Jailed rapper Meek Mill has been released from prison on bail following a ruling from Pennsylvania's highest court.
In a scene that rivaled a big budget music video, Mill was driven out of the state prison in Chester, Pennsylvania, at 6:45 p.m. Tuesday. He took a short drive to a nearby parking lot, where he and his friend, Sixers co-owner Michael Rubin, were whisked into a waiting helicopter.
Rubin and Meek headed to the Wells Fargo Center in South Philadelphia where the Sixers are taking on the Miami Heat in Game 5 of the NBA playoffs. Accompanied by Kevin Hart, Meek rang the opening bell before the game, drawing cheers from the crowd.
"I feel great," Mill told NBC10's John Clark as he entered the arena.
The Pennsylvania Supreme Court ordered his release Tuesday after a long battle dating to November when the Philadelphia rapper was sentenced to 2 to 4 years in prison for violating his probation.
“We are thrilled that the Pennsylvania Supreme Court has directed Judge Brinkley to immediately issue an order releasing Meek on bail," lawyer Joe Tacopina said in a statement. "As we have said all along, Meek was unjustly convicted and should not have spent a single day in jail."
Mill, whose real name is Robert Rihmeek Williams, thanked a slew of people and God for their support through a post to his Instagram page.
"While the past five months have been a nightmare, the prayers, visits, calls, letters and rallies have helped me stay positive," the statement read in part.
In the decision, Pennsylvania's highest court cited the credibility of Mill's arresting officer, Reginald Graham, who was since been identified on a list of so-called dirty cops in Philadelphia.
Tuesday's court order answered many of the concerns presented in court by Mill's legal team and by the Philadelphia District Attorney's Office. Last week, assistant DA Liam Riley expressed support for a new trial after learning that Mill's arresting officer and his testimony may be tainted. Earlier, the Philly DA's office also expressed support for releasing the rapper on bail.
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But Brinkley denied both bail and a new hearing last week, instead scheduling an evidentiary hearing in June.
"Meek is excited to be reunited with his family, and we, along with Meek, intend to continue to shine the light on a justice system in need of reform to prevent any other citizen from being put through what Meek has endured," Tacopina said.
The state's highest court also noted that Common Pleas Judge Genece Brinkley could recuse herself from presiding over any further legal proceedings, Tacopina said.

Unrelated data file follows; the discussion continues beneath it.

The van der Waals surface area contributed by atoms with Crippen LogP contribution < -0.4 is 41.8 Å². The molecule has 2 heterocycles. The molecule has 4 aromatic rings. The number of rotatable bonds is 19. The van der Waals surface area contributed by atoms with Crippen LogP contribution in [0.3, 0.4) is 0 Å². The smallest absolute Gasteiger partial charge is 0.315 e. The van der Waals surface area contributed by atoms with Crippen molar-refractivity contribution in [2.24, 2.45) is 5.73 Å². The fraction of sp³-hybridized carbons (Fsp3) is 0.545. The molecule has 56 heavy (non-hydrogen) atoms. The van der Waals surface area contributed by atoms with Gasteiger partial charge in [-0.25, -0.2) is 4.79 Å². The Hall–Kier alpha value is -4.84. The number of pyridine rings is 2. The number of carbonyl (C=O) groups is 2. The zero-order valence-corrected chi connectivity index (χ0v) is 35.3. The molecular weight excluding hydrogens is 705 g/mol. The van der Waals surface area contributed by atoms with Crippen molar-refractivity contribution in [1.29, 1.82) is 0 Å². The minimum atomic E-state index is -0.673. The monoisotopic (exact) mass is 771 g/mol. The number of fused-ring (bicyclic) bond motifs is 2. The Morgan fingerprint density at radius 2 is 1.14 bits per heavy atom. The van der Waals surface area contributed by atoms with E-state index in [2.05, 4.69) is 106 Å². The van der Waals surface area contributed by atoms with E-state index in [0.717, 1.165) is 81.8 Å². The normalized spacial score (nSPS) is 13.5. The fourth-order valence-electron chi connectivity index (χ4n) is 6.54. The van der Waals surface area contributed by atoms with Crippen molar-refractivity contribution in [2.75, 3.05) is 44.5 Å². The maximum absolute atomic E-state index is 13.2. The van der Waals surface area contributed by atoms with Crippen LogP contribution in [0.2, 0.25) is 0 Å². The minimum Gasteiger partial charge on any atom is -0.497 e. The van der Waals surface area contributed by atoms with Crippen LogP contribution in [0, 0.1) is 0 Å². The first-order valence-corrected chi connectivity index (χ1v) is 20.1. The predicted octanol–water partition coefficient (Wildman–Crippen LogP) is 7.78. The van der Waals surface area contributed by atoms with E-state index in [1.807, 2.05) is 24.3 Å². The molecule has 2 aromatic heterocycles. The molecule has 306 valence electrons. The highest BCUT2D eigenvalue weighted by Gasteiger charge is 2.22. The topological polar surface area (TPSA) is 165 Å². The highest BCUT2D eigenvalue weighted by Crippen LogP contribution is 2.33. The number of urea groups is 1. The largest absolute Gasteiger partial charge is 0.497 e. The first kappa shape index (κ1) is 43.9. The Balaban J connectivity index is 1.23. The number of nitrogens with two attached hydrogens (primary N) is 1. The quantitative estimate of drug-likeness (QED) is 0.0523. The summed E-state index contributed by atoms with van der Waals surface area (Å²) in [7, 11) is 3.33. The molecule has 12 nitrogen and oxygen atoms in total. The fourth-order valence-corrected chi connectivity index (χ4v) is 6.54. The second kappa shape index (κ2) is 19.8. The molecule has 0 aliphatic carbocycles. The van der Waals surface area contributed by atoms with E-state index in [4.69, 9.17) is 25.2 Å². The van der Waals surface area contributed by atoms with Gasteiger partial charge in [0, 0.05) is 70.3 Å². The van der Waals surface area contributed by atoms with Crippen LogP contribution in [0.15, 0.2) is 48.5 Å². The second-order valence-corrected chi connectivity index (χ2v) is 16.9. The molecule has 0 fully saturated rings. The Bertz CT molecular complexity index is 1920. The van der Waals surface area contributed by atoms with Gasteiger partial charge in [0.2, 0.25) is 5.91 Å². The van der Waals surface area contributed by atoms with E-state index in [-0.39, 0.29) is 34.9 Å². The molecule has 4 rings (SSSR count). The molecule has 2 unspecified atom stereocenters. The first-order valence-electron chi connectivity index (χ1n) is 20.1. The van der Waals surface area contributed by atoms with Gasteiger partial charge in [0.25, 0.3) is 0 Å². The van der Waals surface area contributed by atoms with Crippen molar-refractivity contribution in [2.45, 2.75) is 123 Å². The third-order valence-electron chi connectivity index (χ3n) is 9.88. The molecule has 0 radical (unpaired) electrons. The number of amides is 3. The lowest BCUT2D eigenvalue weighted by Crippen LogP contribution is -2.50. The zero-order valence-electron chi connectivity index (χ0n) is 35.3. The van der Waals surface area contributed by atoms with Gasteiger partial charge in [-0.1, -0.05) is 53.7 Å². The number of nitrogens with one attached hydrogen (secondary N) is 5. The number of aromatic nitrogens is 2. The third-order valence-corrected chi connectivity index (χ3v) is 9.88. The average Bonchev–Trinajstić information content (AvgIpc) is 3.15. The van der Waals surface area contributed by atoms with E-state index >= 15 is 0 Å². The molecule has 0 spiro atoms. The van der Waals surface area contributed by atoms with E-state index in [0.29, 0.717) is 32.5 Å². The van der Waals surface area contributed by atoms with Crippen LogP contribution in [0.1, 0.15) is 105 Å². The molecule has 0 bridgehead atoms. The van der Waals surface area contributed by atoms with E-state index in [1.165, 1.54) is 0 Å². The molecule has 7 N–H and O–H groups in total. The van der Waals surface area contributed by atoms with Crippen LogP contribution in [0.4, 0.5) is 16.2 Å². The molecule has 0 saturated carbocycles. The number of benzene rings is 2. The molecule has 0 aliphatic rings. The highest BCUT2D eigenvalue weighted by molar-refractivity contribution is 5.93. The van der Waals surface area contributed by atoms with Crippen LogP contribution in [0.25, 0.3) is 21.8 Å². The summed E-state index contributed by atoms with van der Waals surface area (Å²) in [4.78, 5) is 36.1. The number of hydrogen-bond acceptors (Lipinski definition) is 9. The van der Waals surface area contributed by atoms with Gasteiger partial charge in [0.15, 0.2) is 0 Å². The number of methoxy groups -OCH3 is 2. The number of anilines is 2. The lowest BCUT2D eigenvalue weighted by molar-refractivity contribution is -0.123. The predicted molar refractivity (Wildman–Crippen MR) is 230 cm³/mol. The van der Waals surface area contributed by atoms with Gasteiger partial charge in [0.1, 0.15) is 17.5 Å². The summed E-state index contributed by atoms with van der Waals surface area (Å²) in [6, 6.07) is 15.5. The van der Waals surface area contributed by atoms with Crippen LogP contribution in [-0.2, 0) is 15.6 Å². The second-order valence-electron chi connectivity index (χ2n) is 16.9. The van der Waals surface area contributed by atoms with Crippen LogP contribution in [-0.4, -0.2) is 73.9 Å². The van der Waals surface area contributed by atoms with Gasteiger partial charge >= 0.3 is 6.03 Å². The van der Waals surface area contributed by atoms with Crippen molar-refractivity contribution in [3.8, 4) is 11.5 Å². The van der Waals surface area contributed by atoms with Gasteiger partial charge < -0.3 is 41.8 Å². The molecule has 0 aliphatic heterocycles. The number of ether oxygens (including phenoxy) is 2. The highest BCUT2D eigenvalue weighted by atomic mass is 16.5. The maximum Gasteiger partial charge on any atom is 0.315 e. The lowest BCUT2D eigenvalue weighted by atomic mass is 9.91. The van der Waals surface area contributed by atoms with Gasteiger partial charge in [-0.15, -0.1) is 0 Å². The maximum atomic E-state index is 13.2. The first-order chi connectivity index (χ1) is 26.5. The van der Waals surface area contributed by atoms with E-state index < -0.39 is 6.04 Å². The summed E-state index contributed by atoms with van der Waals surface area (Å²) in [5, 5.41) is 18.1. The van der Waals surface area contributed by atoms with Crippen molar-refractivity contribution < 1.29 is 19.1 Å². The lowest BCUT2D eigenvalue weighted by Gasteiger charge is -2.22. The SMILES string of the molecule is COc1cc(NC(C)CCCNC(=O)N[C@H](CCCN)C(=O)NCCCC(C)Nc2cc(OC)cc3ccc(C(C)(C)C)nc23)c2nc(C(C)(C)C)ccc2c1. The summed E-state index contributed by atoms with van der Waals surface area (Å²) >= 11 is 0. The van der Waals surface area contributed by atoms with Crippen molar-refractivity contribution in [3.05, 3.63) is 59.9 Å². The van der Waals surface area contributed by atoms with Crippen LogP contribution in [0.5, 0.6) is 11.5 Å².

Since Mill's jailing, the State Correctional Institution in Chester has become a pilgrimage site for some of the most powerful people in sports, politics and entertainment.
Civil rights advocate Rev. Al Sharpton, New England Patriots owner Robert Kraft, and Philadelphia Mayor Jim Kenney have all visited Mill there. Actor and comedian Kevin Hart and Philadelphia 76ers co-owner Michael Rubin were just there hours before the court ruling.
Rap icon Jay-Z wrote an op-ed in the New York Times last November citing Mill's jailing as a symbol of systemic racism in the U.S. criminal justice system. "Instead of a second chance, probation ends up being a land mine, with a random misstep bringing consequences greater than the crime," he wrote.
Shortly after Mill's release, he issued a new statement saying: "Today, Meek Mill, a son of Philadelphia, is a free man. He was incarcerated unjustly and caught in a probation trap for years by a broken system. Now we can celebrate his release. We thank every individual that has supported and fought alongside Meek every step of the way"
Dozens of fans lined up outside the correctional facility hoping to catch a glimpse of him as he left prison. Some rushed to the prison's front gates in preparation.
The Supreme Court ruling does not end Mill's legal woes.
While he will be free on bail, he may have to face Brinkley within the next two months to discuss whether his case should be revisited. But, she could recuse herself or pass the case to the judge presiding over legal challenges related to the arresting officer. Mill's attorneys previously requested that a judge swap happen. The Supreme Court denied immediately making that change.